The Commodity Futures Trading Commission (CFTC) filed a securities fraud complaint against Fintech Investment Group, Inc. and Compcoin, LLC, on April 16, alleging that the companies made false promises about the return rates of their trading algorithm. This case is being held in the Orlando Division of the Florida Middle District Court before Judge Wendy W. Berger.
The suit revolves around Compcoin, a cryptocurrency, and Fintech’s “allegedly proprietary foreign exchange (‘forex’) trading algorithm known as ART.” According to the complaint, Compcoin is a “blockchain-based Financial Investment Coin” whose value would be measured “through the performance (actual and perceived future sustainability) of its automated, algorithmic trading platform,” called ART. The defendants’ customers were allegedly required to purchase Compcoin to gain access to ART.
Customers were solicited to purchase Compcoin through press releases and posts on Compcoin, LLC’s website. Some of its statements were allegedly misleading, including claims that Compcoin could be used to access ART and the projection of a high return rate. The complaint says that before Compcoin was purchased by anyone, “Defendants knew that Compcoin could not be used by customers to gain access to ART because Fintech had not been approved to advise customers as to trading forex using ART.” It further alleges that the defendants falsely advertised “that ART would deliver high rates of return” and failed to properly disclose that its forex trading performance was based on simulated models rather than actual trading results.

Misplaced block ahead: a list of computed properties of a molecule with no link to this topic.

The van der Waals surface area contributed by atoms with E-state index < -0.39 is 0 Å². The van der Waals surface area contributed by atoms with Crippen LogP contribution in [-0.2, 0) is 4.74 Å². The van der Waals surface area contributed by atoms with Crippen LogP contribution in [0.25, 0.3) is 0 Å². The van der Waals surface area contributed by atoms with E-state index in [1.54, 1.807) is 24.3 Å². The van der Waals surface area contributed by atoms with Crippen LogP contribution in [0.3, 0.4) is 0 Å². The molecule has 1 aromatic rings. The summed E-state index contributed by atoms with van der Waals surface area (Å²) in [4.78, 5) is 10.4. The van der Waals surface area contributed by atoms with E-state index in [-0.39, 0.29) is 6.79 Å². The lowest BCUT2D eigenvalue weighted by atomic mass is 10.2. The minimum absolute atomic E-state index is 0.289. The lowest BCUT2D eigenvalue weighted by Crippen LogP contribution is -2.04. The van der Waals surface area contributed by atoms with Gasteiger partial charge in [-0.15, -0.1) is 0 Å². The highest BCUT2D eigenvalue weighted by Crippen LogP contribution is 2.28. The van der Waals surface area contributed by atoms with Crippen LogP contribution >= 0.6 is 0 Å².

The CFTC is an independent agency of the U.S. government that regulates the U.S. derivatives markets, including futures, swaps, and certain options. The agency ruled in 2015 that Bitcoin and other cryptocurrencies classify as commodities. It has recently made expanded efforts to prosecute fraud and misappropriation in the digital asset markets.
As a result of the alleged securities fraud, the CFTC seeks an order of permanent injunction prohibiting the defendants from continuing any trade and “from entering into any transactions involving commodity interests.”